The forests on the volcano Etna contain hundreds of thousands of chestnut trees. Over the last millennia the forests have served as a resource for wood barrels and tanks. When compared to other wood containers, research has proven that the chestnut wood helps the red wines (Etna Rosso) retain deeper color for a longer period … Continue reading Etna’s Chestnut Past
During the holidays we come together to show gratitude for the things that matter most in Life. It isn’t always possible to be together with so many of us spread out around the globe but I find solace that we have discovered ways to share the special times in our lives through our common appreciation … Continue reading An International Wine Salute
WITH AN OPEN INVITATION TO NYT WINE WRITER ERIC ASIMOV Dear Eric, I hope this finds you well ... In February 2012, you wrote an article for the New York Times (NYT) about the wines of Mount Etna. I was preparing to announce to my family and colleagues that I was planning to move to … Continue reading Etna Gets Street Wise
http://youtu.be/q1DhJzq6VPY By Benjamin Spencer Every brand rises and falls on its own merits. You cannot market your way to success or leverage every social interaction in a way that makes you an overnight sensation. You must have boots-on-the-ground strategies that work. Over the last two years, since we arrived in Sicily and launched the Etna … Continue reading A Commercial, Wine Hashtags, and A Volcano … Oh My!
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These gorgeous melons are popping up everywhere — in granite, bevande, per dolce dopo pranzo. At about 0.40€/kilo you can't get a better summer delight. 'Anguria' is a Greek and Byzantine word for this fruit, though 'cocomero' can also be used.
Making ricotta takes time. For six generations, the Sgroi family has been producing traditional artisanal cheeses on the slopes of Mount Etna. We love what they do, and we encourage you to visit their store — via Mazzini, 74-76 in Santa Venerina. +39-095-950-222
For our friends on Mount Etna and those beyond, a touch of ingenuity in an otherwise 'fixed' system of exchanges ... Happy reading and, hopefully, happy winemaking ...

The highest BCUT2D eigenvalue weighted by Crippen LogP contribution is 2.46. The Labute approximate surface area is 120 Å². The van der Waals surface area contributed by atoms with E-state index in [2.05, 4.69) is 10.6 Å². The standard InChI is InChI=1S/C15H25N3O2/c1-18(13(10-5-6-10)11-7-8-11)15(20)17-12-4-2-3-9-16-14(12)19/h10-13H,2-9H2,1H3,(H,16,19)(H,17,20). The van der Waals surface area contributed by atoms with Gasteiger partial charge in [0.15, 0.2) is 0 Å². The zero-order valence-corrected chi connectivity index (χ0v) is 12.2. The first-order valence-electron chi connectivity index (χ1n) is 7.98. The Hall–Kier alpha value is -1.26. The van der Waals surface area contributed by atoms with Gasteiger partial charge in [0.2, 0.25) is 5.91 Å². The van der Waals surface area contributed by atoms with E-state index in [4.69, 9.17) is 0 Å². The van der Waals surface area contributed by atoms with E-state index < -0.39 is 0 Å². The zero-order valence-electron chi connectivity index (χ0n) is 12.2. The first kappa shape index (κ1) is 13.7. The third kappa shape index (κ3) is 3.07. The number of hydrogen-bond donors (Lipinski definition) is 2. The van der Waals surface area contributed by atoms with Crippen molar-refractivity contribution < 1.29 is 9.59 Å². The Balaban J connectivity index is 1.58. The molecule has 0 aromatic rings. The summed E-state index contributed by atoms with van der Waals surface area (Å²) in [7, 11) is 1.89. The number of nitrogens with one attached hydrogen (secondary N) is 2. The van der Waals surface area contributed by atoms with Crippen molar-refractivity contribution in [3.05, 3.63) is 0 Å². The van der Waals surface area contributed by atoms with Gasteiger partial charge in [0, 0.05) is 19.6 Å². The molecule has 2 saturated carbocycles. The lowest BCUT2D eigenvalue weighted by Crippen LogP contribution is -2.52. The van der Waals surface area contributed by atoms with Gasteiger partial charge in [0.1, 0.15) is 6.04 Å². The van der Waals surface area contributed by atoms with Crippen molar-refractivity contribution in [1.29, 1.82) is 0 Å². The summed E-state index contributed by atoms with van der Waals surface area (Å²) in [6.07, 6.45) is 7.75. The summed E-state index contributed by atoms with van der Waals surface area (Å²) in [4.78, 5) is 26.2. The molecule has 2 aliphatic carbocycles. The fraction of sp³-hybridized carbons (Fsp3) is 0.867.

The gentility and power of Nature are both beautiful and earthscaping. This intriguing story takes us back in time to 1909 as we learn about the effects of high quantities of water being administered over short periods of time into the Duoro Valley. Enjoy!
104 years ago, almost to the day, one of the most notorious floods in the recorded history of the Douro Valley wreaked havoc along the River Douro’s course, unleashing its relentless destructive force on countless riverside vineyards, villages and towns. The twin cities of Porto and Vila Nova de Gaia, straddling the Douro close to where the river meets the Atlantic Ocean suffered badly, particularly in the days leading up to Christmas. The previous post carried a photograph showing the Malvedos farm manager, Sr. Arlindo pointing to the 1909 flood mark, which is painted on a large slab of schist embedded into one of the stone terrace’s supporting walls currently undergoing restoration at Quinta dos Malvedos. This raised everybody’s curiosity at the Quinta and was quickly followed by some delving into the past to better understand the flood’s scale and how it impacted on Malvedos and the rest of the…
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